What really galls me is the clear choice of high-coupling as a business decision by Microsoft. Software developers know that high coupling is a bad idea for lots of reasons. The developers at Microsoft are smart guys, so the only conclusion I can make is that the decision to snake IE code throughout the operating system was a business decision. Thus, you cannot actually uninstall IE even if you try. If you type a URI in the address bar in Explorer, it will launch (in place) an IE window to view the site. How often have you crashed IE and therefore the entire shell? Even if IE were as secure as Fort Knox, the high coupling to the underlying OS would still be bad. Given its myriad security problems, it compromises the integrity of the entire operating system, and there is nothing you can do to fix it except wait for the steady stream of service packs and new vulnerabilities.

Of course, other software has security problems, including other browsers and operating systems. It is the deadly embrace between Windows and IE that makes it such a dangerous combination. This is the high price of allowing a business decision (i.e., IE cannot be removed from Windows to allow a competing browser) to create a compromised architecture for the whole operating system.

Monday, January 17, 2005

Suspicious Training Locations

How do you know that you've ended up at a bad training location?

The classroom was on the 3rd floor. Riding the elevator twice a day made me very cognizant of who was breathing on me!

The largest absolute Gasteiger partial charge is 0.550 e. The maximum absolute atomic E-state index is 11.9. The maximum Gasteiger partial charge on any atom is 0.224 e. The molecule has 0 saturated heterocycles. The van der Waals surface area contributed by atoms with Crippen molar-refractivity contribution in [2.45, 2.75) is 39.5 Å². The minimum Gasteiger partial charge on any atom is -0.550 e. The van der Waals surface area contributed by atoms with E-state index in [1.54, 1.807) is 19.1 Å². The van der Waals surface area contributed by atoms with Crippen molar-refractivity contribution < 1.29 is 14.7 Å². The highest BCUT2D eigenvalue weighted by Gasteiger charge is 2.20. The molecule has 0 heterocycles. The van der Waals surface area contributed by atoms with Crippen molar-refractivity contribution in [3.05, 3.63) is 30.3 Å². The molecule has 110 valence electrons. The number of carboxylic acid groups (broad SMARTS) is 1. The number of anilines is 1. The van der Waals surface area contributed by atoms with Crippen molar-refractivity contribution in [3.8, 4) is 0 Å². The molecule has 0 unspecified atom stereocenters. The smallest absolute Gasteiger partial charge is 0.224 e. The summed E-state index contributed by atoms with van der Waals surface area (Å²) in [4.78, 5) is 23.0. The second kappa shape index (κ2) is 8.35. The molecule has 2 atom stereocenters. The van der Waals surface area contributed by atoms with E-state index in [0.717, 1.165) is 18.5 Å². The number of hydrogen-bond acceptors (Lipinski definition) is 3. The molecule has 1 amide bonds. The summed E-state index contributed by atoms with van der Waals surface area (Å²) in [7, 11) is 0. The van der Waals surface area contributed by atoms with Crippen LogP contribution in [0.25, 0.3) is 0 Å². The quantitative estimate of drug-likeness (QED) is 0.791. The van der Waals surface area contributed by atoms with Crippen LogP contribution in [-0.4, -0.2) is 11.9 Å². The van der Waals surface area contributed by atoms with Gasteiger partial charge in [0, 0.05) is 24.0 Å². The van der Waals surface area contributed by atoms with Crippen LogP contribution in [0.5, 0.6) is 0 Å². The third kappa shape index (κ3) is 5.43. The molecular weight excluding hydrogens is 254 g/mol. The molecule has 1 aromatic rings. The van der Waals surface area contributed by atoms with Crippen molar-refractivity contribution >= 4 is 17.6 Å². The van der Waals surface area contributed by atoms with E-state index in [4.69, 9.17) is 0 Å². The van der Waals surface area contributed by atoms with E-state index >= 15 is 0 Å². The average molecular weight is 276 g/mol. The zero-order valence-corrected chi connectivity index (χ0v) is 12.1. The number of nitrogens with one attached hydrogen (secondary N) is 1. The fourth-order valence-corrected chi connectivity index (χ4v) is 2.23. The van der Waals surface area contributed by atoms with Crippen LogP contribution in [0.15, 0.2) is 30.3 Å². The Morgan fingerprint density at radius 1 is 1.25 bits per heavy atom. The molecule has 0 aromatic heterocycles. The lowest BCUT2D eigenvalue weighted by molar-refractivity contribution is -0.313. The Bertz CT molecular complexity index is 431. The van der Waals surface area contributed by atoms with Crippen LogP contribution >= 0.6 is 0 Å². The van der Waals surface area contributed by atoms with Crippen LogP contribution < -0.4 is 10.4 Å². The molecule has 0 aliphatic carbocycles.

Thursday, January 13, 2005

Perfect Numbers

One of the topics I must teach from time to time is how to use JBuilder to build EJB's. This isn't a class on EJB, but rather how JBuilder helps you build them. The problem that arises is how to create an exercise for the students that doesn't rely on specific infrastructure (like a particular database server, network details, etc.). Recently, I found a fun topic.

According to ancient Greek numerology, every number may be clasified as deficient, abundant, or perfect. These classifications are based on the sum of the factors (excluding the number itself). Thus, 9 is deficient (1+3 = 4 < 9), 12 is abundant (1+2+3+4+6 = 16 > 12), and 6 is perfect (1+2+3 = 6 = 6). The perfect numbers are the interesting ones. The exercise is to write an application where the user provides a seed number, and the application finds the next perfect number. Here is a list of the first 8 perfect numbers: